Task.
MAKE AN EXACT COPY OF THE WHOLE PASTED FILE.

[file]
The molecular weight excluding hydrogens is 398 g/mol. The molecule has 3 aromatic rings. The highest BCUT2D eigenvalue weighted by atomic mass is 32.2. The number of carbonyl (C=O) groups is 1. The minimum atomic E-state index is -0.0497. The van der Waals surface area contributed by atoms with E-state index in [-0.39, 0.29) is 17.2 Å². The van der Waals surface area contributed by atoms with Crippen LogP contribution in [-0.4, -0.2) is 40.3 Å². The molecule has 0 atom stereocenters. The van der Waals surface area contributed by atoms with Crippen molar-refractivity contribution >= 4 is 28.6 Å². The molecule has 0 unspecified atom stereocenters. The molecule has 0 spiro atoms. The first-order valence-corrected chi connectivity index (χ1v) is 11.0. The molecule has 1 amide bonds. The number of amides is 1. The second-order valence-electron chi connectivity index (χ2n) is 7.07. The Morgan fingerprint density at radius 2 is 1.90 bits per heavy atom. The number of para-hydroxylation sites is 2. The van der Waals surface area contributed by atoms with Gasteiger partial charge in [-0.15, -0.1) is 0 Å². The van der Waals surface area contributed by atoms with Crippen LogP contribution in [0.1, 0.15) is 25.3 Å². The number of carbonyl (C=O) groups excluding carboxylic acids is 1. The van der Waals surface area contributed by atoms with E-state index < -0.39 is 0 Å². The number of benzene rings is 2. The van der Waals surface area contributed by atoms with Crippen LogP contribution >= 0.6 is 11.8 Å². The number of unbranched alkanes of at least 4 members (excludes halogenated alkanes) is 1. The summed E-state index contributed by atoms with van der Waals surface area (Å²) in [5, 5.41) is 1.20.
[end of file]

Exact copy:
The molecular weight excluding hydrogens is 398 g/mol. The molecule has 3 aromatic rings. The highest BCUT2D eigenvalue weighted by atomic mass is 32.2. The number of carbonyl (C=O) groups is 1. The minimum atomic E-state index is -0.0497. The van der Waals surface area contributed by atoms with E-state index in [-0.39, 0.29) is 17.2 Å². The van der Waals surface area contributed by atoms with Crippen LogP contribution in [-0.4, -0.2) is 40.3 Å². The molecule has 0 atom stereocenters. The van der Waals surface area contributed by atoms with Crippen molar-refractivity contribution >= 4 is 28.6 Å². The molecule has 0 unspecified atom stereocenters. The molecule has 0 spiro atoms. The first-order valence-corrected chi connectivity index (χ1v) is 11.0. The molecule has 1 amide bonds. The number of amides is 1. The second-order valence-electron chi connectivity index (χ2n) is 7.07. The Morgan fingerprint density at radius 2 is 1.90 bits per heavy atom. The number of para-hydroxylation sites is 2. The van der Waals surface area contributed by atoms with Gasteiger partial charge in [-0.15, -0.1) is 0 Å². The van der Waals surface area contributed by atoms with Crippen LogP contribution in [0.1, 0.15) is 25.3 Å². The number of carbonyl (C=O) groups excluding carboxylic acids is 1. The van der Waals surface area contributed by atoms with E-state index < -0.39 is 0 Å². The number of benzene rings is 2. The van der Waals surface area contributed by atoms with Crippen LogP contribution >= 0.6 is 11.8 Å². The number of unbranched alkanes of at least 4 members (excludes halogenated alkanes) is 1. The summed E-state index contributed by atoms with van der Waals surface area (Å²) in [5, 5.41) is 1.20.